** ''VideoGame/SuperMarioBros1'' - While you don't have to replay the entire game at a harder difficulty, six of the later levels (specifically 5-3, 5-4, 6-4, 7-2, 7-3 and 7-4) are exactly the same as earlier levels (specifically, 1-3, 2-4, 1-4, 2-2, 2-3 and 4-4, respectively) except with harder enemies, smaller platforms, and sometimes Bullet Bills flying through the air. And air, more and/or longer fire bars in the castles, too.castles and (in the case of 7-4) a different path pattern to tackle the 4-4 maze. This is because there wasn't enough [=ROM=] to handle more unique areas. The ''Vs.'' arcade version averted this by replacing the duplicate levels with ones from ''The Lost Levels''.
31st Dec '16 11:06:29 PM MyFinalEdits
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* ''VideoGame/MonsterHunter 3 Ultimate'':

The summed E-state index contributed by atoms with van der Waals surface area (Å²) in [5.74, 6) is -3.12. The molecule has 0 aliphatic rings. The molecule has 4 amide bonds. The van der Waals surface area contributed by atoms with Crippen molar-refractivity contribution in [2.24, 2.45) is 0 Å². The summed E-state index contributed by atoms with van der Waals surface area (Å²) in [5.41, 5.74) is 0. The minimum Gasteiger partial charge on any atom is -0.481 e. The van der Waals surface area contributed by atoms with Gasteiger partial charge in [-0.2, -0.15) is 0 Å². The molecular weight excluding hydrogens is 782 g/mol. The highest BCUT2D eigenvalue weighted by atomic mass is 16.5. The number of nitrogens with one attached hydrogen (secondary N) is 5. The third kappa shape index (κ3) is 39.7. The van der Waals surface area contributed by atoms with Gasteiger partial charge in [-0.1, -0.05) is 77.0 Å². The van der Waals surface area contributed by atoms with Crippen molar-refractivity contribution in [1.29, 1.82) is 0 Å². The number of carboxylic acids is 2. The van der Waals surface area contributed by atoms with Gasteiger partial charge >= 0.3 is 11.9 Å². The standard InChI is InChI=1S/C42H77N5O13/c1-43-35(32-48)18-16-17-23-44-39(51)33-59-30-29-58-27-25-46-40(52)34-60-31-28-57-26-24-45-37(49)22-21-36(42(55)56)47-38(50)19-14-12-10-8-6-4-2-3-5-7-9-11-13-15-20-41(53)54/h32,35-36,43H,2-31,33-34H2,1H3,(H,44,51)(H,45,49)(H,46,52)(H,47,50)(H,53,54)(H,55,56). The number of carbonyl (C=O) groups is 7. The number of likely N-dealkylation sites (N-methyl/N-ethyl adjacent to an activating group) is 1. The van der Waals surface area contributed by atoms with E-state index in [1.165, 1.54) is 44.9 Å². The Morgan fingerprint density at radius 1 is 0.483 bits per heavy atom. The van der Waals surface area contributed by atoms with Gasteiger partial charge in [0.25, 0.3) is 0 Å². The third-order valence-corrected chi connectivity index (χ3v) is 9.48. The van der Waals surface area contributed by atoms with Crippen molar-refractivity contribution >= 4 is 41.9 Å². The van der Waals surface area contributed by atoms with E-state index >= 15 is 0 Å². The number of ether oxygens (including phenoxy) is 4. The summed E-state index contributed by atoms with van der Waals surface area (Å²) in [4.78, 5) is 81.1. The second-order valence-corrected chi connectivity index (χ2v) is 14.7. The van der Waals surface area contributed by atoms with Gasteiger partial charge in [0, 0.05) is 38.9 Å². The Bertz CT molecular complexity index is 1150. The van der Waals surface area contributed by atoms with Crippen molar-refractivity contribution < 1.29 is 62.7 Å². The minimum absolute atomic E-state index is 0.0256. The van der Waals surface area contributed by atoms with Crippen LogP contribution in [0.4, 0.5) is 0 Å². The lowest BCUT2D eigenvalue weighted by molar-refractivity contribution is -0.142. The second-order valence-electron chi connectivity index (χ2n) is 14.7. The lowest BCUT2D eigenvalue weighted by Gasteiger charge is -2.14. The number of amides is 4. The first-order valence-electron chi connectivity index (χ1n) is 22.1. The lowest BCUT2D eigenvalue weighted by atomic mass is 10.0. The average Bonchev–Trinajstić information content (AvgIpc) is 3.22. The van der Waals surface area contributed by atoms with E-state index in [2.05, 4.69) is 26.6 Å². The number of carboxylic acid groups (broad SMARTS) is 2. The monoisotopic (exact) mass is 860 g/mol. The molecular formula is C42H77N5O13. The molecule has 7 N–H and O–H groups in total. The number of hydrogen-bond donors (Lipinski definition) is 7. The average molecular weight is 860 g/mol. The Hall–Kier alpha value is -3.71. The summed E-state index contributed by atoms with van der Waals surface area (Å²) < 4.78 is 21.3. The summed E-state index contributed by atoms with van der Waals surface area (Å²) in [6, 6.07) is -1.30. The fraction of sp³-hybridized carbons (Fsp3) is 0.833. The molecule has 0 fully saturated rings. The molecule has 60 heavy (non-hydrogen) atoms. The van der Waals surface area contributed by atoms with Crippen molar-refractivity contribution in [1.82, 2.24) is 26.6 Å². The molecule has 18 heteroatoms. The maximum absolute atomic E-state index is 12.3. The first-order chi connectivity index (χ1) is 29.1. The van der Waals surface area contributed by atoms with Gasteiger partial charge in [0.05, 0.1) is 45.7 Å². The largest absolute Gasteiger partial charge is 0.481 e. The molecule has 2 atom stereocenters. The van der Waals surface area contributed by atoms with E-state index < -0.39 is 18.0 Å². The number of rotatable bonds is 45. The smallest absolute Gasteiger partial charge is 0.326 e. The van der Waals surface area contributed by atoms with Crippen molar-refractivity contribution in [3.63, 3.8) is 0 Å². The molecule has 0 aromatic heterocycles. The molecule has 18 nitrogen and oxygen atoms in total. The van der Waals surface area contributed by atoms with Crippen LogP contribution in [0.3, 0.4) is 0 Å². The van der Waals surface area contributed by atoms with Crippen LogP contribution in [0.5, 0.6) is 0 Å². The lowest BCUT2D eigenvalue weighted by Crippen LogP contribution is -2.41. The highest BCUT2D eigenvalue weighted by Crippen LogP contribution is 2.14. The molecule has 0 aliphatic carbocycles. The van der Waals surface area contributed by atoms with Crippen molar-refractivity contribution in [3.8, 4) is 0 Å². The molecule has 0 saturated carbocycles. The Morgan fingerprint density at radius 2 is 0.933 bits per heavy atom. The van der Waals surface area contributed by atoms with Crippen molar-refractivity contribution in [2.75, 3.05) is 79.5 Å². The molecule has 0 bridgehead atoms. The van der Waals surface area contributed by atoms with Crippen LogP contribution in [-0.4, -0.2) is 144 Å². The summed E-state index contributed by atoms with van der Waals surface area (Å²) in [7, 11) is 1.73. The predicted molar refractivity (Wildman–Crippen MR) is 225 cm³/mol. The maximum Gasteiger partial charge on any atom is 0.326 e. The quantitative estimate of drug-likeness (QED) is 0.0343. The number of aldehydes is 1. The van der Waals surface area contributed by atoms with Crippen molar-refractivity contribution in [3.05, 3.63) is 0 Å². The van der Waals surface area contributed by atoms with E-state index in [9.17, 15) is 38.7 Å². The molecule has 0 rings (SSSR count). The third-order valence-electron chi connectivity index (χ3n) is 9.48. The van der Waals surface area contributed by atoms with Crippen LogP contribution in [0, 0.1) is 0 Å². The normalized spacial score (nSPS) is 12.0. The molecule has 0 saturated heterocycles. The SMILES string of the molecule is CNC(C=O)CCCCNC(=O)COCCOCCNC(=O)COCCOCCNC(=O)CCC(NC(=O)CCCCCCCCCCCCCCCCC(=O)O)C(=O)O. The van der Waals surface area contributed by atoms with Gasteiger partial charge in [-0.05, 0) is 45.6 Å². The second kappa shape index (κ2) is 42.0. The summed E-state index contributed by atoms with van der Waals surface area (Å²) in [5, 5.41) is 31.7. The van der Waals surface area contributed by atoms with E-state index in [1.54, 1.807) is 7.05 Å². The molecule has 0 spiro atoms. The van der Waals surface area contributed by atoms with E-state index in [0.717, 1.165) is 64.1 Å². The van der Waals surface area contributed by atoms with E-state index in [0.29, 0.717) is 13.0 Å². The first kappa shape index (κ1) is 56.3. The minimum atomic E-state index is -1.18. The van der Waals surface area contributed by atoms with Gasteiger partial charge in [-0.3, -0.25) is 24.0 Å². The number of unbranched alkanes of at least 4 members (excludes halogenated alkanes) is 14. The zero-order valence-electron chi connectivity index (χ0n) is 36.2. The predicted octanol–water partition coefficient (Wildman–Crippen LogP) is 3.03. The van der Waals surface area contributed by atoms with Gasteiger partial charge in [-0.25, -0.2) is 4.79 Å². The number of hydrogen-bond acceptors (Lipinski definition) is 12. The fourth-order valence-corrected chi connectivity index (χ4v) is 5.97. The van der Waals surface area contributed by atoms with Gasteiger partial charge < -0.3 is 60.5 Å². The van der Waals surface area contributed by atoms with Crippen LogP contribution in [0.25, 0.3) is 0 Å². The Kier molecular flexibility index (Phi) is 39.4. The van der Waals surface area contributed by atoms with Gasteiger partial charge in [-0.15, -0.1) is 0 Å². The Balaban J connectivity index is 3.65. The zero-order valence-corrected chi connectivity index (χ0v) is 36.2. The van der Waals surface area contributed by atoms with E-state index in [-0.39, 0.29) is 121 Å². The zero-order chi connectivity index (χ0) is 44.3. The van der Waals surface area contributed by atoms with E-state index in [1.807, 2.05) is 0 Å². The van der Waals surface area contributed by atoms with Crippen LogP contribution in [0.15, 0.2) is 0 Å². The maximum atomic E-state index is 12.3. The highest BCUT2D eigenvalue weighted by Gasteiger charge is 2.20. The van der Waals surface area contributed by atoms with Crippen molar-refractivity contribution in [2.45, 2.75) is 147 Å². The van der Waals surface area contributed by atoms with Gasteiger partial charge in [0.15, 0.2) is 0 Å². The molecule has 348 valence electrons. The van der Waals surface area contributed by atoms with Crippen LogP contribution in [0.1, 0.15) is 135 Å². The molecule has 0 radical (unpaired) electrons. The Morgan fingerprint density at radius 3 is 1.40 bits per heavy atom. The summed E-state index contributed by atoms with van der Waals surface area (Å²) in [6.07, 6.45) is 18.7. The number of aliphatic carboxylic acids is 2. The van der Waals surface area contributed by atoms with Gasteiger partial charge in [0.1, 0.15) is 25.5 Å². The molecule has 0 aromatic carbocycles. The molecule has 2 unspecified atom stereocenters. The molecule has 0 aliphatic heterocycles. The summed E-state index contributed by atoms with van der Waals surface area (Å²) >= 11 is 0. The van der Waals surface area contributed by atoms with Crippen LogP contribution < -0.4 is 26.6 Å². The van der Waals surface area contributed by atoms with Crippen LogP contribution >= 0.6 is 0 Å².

** Several of the high-rank missions are about hunting PaletteSwap versions of previous monsters. These revamped opponents are far more aggressive, their attacks may be of a different element from the originals and, at the start, you're placed randomly in a part of the battlefield, far from the resting area, and the supplies to help you won't arrive until much later, when there's little time left to hunt the monsters.
** In addition to new monsters and subspecies of old monsters, the old monsters themselves return as well with buffed HP and attack power. Even the Great Jaggi can cause trouble at first, and monsters like Gigginox and Lagiacrus become a nightmare because of this.
** Once the player enters G Rank in the online quests, old monsters will once again return with even greater power and difficulty, and new subspecies of monsters (as well as an all-new Elder Dragon) are introduced to provide very formidable boss fights.